4
$\begingroup$

I am reading the proof of $$n = \sum_{d|n} \phi(d) $$ where $n$ is any positive integer and $\phi$ is the Euler's $\phi$ function .

Now the proof goes on like this .

An arbitrary group $G$ of order $n$ is taken and the equivalence relation is introduced as follows $$x\equiv y \ \ \ \iff\ \ \ (x) = (y)$$ where $(x)$ is the cyclic group generated by $x$ and denote by $G(x)$ the equivalence class of $x$. Then $G$ is the disjoint union $$G = \cup_{x\ in G} G(x)$$

Then $$n = |G| = \sum |G(x)| $$ Up to this is alright. I don't understand what they did after this. Next they simply write "If $G$ has order $n$ , then counting gives $n = \sum |G(x)| = \sum_{d|n} \phi (d)$ where the summation ranges over all cyclic groups of $G$, while if $G$ is cyclic then this result is obtained from the lemma 'A finite cyclic group $G$ has a unique subgroup of order of every divisor of $|G|$ ' "

Please help me with explanation of this last segment of the proof.

Thanks.

$\endgroup$
4
  • $\begingroup$ That's a lot of words. Is there a particular part of what they wrote that you don't understand? Or are you more confused about why this leads to the conclusion? Are you familiar with the lemma? $\endgroup$
    – Erick Wong
    Sep 13 '15 at 20:13
  • $\begingroup$ The disjoint union symbol is being abused here. The union only becomes disjoint if you throw away repeated entries. $\endgroup$ Sep 13 '15 at 20:24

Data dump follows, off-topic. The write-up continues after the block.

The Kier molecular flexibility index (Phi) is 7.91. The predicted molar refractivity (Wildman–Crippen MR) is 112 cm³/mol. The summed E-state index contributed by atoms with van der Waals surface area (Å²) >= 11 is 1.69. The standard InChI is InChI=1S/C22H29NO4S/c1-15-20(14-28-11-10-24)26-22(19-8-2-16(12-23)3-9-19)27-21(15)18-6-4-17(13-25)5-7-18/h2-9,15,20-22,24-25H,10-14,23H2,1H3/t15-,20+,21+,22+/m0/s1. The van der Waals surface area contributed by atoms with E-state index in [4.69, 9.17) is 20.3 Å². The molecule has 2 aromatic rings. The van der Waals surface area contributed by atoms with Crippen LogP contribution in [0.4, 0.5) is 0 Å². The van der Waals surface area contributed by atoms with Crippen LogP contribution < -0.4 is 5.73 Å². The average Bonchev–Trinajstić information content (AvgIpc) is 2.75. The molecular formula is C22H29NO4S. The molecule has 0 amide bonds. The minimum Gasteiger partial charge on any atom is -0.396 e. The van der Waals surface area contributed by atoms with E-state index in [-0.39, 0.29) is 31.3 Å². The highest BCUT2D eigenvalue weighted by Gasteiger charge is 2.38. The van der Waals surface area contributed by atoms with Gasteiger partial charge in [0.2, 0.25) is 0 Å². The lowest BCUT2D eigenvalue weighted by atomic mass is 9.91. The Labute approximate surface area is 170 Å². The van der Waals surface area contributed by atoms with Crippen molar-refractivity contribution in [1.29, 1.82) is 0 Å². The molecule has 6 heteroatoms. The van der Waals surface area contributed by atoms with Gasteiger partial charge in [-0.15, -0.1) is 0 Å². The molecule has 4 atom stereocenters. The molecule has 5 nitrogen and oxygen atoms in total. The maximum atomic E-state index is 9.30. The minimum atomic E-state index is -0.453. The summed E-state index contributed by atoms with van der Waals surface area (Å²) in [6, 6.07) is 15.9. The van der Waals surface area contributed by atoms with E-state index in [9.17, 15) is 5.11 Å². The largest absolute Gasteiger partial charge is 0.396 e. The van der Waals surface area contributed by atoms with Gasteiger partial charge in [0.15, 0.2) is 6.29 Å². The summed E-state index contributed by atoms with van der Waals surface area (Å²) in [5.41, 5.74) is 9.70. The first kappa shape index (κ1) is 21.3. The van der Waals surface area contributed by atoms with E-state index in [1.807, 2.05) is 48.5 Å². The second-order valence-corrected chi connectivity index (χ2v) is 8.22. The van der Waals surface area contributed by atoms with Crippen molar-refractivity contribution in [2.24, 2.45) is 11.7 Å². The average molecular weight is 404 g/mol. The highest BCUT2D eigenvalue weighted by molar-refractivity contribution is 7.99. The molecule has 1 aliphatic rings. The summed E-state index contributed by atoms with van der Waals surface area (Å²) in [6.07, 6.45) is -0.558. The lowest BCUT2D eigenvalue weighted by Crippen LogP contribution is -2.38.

• $\begingroup$ @ErickWong : I clearly mentioned which part I do not understand ; the part within the double quotes, the whole of that. $\endgroup$
    – user118494
    Sep 13 '15 at 20:27
  • $\begingroup$ possible duplicate of this question, and possibly many others. $\endgroup$
    – robjohn
    Sep 13 '15 at 23:51
2
$\begingroup$

So we need to prove: $|G(x)| = \phi(d)$, whereas $d = o(x)$, i.e $x^d = e$, and $d$ is the order of $x$ in $G$, and by definition of $|G(x)| = |\{y\in G: \exists k, 0\leq k \leq d, y = x^k\}|=|\{k: 0 \leq k \leq d, (k,d) = 1\}| =\phi(d) \Rightarrow |G(x)|= \phi(d) $, thus we're done.

$\endgroup$
0
$\begingroup$

I think it might help to take a concrete group and work through what the $G(x)'s$ are explicitly.

Slightly offtopic:

Another proof I like is : Look at the set $\{\frac kn | 1\leq k \leq n\}$ and group the elements by what their denominators are in reduced form.

$\endgroup$

Your Answer

By clicking “Post Your Answer”, you agree to our terms of service, privacy policy and cookie policy

Not the answer you're looking for? Browse other questions tagged or ask your own question.